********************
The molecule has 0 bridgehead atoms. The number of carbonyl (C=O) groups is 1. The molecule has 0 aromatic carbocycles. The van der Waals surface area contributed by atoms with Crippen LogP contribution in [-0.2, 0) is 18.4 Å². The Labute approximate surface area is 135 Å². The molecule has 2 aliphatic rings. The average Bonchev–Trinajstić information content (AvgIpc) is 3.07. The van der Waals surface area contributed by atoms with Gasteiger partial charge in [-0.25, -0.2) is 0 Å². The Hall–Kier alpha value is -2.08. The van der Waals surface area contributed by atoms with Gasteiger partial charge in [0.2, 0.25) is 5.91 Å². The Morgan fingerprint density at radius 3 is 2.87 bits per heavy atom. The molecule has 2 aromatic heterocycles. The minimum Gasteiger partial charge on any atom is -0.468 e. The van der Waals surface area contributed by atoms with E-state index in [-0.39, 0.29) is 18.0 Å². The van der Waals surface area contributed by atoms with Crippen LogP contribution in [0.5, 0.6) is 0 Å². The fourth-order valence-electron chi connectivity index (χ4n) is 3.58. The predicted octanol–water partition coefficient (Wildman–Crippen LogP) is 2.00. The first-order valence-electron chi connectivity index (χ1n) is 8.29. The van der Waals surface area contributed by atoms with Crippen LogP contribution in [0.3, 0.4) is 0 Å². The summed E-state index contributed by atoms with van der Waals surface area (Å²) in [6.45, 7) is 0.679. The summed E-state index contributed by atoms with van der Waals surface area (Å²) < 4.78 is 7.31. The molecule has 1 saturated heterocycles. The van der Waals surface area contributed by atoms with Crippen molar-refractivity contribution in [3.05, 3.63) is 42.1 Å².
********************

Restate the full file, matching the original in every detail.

The molecule has 0 bridgehead atoms. The number of carbonyl (C=O) groups is 1. The molecule has 0 aromatic carbocycles. The van der Waals surface area contributed by atoms with Crippen LogP contribution in [-0.2, 0) is 18.4 Å². The Labute approximate surface area is 135 Å². The molecule has 2 aliphatic rings. The average Bonchev–Trinajstić information content (AvgIpc) is 3.07. The van der Waals surface area contributed by atoms with Gasteiger partial charge in [-0.25, -0.2) is 0 Å². The Hall–Kier alpha value is -2.08. The van der Waals surface area contributed by atoms with Gasteiger partial charge in [0.2, 0.25) is 5.91 Å². The Morgan fingerprint density at radius 3 is 2.87 bits per heavy atom. The molecule has 2 aromatic heterocycles. The minimum Gasteiger partial charge on any atom is -0.468 e. The van der Waals surface area contributed by atoms with E-state index in [-0.39, 0.29) is 18.0 Å². The van der Waals surface area contributed by atoms with Crippen LogP contribution in [0.5, 0.6) is 0 Å². The fourth-order valence-electron chi connectivity index (χ4n) is 3.58. The predicted octanol–water partition coefficient (Wildman–Crippen LogP) is 2.00. The first-order valence-electron chi connectivity index (χ1n) is 8.29. The van der Waals surface area contributed by atoms with Crippen LogP contribution in [0.3, 0.4) is 0 Å². The summed E-state index contributed by atoms with van der Waals surface area (Å²) in [6.45, 7) is 0.679. The summed E-state index contributed by atoms with van der Waals surface area (Å²) < 4.78 is 7.31. The molecule has 1 saturated heterocycles. The van der Waals surface area contributed by atoms with Crippen molar-refractivity contribution in [3.05, 3.63) is 42.1 Å².